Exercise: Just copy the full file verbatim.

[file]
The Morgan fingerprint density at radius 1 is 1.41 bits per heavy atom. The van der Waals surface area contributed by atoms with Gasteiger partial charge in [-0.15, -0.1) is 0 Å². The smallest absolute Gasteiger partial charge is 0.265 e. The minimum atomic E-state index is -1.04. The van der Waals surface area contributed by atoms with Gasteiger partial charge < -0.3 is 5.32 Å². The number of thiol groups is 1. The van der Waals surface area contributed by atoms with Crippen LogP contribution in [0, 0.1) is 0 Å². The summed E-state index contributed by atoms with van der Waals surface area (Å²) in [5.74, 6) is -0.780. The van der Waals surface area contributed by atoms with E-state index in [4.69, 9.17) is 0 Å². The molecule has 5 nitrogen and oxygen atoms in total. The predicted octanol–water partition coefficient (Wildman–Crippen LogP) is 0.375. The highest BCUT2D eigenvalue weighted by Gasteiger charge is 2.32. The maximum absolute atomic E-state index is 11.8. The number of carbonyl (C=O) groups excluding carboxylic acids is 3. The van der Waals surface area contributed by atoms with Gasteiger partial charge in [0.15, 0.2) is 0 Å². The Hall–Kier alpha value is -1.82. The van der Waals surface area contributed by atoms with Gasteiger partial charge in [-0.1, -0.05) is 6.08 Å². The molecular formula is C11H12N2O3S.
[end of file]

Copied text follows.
The Morgan fingerprint density at radius 1 is 1.41 bits per heavy atom. The van der Waals surface area contributed by atoms with Gasteiger partial charge in [-0.15, -0.1) is 0 Å². The smallest absolute Gasteiger partial charge is 0.265 e. The minimum atomic E-state index is -1.04. The van der Waals surface area contributed by atoms with Gasteiger partial charge < -0.3 is 5.32 Å². The number of thiol groups is 1. The van der Waals surface area contributed by atoms with Crippen LogP contribution in [0, 0.1) is 0 Å². The summed E-state index contributed by atoms with van der Waals surface area (Å²) in [5.74, 6) is -0.780. The van der Waals surface area contributed by atoms with E-state index in [4.69, 9.17) is 0 Å². The molecule has 5 nitrogen and oxygen atoms in total. The predicted octanol–water partition coefficient (Wildman–Crippen LogP) is 0.375. The highest BCUT2D eigenvalue weighted by Gasteiger charge is 2.32. The maximum absolute atomic E-state index is 11.8. The number of carbonyl (C=O) groups excluding carboxylic acids is 3. The van der Waals surface area contributed by atoms with Gasteiger partial charge in [0.15, 0.2) is 0 Å². The Hall–Kier alpha value is -1.82. The van der Waals surface area contributed by atoms with Gasteiger partial charge in [-0.1, -0.05) is 6.08 Å². The molecular formula is C11H12N2O3S.